The Magazine of the University of Minnesota Duluth
The program has always offered field trips as a component of the experience, and participants have enjoyed visiting such places as Edinburgh, Bath, York, Stonehenge, and Wales. Ample time is available to explore Great Britain, the Continent and beyond during breaks.
Every year about 50 undergraduate students continue to participate in the successful program. The program is housed at UMD in the International Education Office under the direction of Professor Gordon L. Levine. Over 100 UMD faculty members have participated in the program, some of them two or three times. Over 900 students have participated in the program to date. In 1980, Professor Conant said, "My only hope is that this program will be a success and can continue throughout the years." That it has!
Last February, UMD announced its new one-ring design by Josten's. It was designed by a group of nine individuals from different areas on campus, with the help of a Josten's artist. After a 10-month process of brainstorming and revisions, the final ring was unveiled to the campus community.
The committee issued this thoughtful statement about the design, "The University of Minnesota Duluth ring reflects our unity and sense of community. . . The Lake Superior emblem in the background reflects the community in which UMD lives. The simple beauty of the lake and northern Minnesota is what calls us to this area, and lives strong in our memories. The gold of the ring reflects the rich educational experience we have received. . ." UMD class rings are available through the UMD Stores and Josten's.
Enrollment has reached record numbers at UMD this fall, topping off at 8,100 graduate and undergraduate students. The strategy was to "grow" the number of students to 8,000 and, "It looks like we are there," said Bruce Gildseth UMD Vice Chancellor for Academic Support and Student Life. Almost 2,000 first-year students joined the ranks at UMD in September.
This year, UMD's radio station, KUMD, became one of the few stations that broadcast its signal live over the Internet. The UMD airwaves have only a 75-mile radius while the new service allows alumni to keep in touch with UMD no matter where they travel around the globe. John Ziegler, KUMD's program director, said the station has heard from listeners from as far away as Arizona and Texas. KUMD airs a unique mix of University and community programs to entertain a wide audience. Its website is http://www.kumd.org.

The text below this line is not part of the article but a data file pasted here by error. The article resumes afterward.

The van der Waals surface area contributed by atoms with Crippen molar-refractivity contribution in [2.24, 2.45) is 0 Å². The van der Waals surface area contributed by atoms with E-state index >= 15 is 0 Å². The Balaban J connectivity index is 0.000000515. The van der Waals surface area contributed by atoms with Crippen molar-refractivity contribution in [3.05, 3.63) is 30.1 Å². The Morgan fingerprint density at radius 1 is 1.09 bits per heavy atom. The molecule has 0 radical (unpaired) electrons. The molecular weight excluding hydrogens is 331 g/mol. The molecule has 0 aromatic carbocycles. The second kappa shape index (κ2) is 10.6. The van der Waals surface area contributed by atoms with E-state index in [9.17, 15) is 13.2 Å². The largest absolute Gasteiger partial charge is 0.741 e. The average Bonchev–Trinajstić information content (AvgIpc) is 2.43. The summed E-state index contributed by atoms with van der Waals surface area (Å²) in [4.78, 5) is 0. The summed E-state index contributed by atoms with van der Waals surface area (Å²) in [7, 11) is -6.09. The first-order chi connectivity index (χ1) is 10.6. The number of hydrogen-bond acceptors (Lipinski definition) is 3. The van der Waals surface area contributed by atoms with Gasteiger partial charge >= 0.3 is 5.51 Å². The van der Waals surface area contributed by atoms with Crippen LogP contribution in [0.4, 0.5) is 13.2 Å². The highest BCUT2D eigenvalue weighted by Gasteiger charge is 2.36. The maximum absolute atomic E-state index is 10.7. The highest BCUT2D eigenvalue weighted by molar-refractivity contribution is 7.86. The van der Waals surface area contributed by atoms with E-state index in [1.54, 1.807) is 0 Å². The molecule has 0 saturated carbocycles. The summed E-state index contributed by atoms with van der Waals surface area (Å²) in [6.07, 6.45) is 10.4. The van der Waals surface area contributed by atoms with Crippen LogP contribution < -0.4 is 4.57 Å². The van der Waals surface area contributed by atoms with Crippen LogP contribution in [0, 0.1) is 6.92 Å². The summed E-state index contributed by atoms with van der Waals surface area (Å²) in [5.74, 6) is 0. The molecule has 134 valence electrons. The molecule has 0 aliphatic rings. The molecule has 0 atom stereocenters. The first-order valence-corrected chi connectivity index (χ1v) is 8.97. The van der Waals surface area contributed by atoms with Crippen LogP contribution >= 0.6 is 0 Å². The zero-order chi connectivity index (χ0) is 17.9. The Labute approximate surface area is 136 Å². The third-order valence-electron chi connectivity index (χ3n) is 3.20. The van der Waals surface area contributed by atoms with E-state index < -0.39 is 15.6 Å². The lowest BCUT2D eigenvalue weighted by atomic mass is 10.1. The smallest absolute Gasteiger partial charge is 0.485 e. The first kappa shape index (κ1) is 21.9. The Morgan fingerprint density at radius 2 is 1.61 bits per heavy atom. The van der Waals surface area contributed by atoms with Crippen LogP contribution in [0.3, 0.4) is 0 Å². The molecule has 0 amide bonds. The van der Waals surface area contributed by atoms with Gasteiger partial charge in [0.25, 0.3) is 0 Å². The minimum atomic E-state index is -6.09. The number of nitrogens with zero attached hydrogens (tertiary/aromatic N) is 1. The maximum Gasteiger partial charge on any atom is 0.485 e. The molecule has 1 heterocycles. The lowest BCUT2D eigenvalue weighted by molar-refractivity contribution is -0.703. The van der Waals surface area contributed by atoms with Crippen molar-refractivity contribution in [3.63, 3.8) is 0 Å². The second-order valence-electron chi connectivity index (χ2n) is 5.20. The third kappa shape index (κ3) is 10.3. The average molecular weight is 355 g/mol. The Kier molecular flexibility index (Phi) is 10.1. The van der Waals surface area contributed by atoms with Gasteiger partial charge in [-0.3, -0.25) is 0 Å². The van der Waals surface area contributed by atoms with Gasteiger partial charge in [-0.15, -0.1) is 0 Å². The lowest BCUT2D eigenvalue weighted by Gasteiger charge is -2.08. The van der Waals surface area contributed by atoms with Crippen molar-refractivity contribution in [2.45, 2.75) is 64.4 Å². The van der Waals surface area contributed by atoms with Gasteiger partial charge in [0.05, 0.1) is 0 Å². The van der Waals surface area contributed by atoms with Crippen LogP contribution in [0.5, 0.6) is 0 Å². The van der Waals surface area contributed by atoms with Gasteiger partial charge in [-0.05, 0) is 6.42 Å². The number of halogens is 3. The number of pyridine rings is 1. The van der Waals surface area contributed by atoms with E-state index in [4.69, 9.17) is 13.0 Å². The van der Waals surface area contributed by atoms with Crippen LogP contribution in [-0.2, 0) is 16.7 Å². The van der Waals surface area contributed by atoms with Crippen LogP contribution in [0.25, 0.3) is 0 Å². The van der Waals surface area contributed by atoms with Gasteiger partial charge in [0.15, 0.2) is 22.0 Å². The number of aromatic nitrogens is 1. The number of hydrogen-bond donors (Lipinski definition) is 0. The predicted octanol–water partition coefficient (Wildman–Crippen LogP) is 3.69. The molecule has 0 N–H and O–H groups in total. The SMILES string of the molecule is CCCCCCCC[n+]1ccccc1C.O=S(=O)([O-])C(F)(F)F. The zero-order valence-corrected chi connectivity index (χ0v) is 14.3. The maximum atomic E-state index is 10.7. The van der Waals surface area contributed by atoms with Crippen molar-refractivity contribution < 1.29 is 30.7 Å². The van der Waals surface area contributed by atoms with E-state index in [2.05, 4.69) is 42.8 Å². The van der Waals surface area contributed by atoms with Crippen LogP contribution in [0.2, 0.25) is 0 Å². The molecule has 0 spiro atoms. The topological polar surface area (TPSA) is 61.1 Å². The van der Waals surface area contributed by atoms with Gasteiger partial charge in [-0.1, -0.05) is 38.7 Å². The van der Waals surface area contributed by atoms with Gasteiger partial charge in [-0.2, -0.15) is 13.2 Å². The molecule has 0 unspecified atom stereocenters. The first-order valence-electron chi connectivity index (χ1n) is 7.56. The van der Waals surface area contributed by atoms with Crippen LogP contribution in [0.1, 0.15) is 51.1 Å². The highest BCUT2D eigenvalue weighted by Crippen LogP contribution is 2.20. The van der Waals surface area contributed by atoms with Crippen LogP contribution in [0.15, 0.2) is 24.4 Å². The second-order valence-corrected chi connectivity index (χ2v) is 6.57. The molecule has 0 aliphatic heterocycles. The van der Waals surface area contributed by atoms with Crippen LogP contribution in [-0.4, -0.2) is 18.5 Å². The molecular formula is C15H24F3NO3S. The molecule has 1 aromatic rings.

Another Duluth radio station, KDAL, airs UMD hockey games over the Internet. The KDAL website is http://www.am610kdal.com.
John Ratzenberger, who played Cliff Clavin on "Cheers" stars in a clean-boating video produced for the Minnesota Sea Grant Program. The 10-minute video is designed for the owners of motorboats, sailboats and personal watercraft. The message is simple -- check your boat for problem species, like zebra mussels and Eurasian watermilfoil. Keep the boat clean and don't move water, weeds or fish into other lakes or rivers.
Ratzenberger said he still spends a lot of time on the water. "I had my first boat at eight years old as a matter of fact, before I got my first bicycle," he said. "And I have been fishing ever since. It's going on 40-some-odd years now."
The Minnesota Sea Grant Program on the UMD campus took the lead in making the video and was joined by several federal, state and business partners. The filming took place in September near Brainerd, Minnesota. For information or a copy of the video, call (218) 726-7677.
In July of 1999, Dr. Edwin Haller from UMD's Physiology Department, along with several UMD medical students, raised money to purchase medical supplies for Russian hospitals in Petrozavodsk. Beth Keller, Deb Erickson, Margaret Redfall, Jason Beckersmann and Ann Ryan collected donations of supplies from the Minnesota Medical Foundation, St. Mary's Foundation, local pharmacies, hospitals, clinics and pharmaceutical representatives.
The group brought $30,000 worth of medical supplies in 13 suitcases, including items specific to respiratory illnesses for two hospitals in Petrozavodsk. The group spent 10 days touring the Petrozavodsk hospitals and meeting people in the Russian medical community.
The hospitals are in dire need of even more supplies. UMD medical students are planning a return trip for July 2000 in order to continue to aid Duluth's sister city.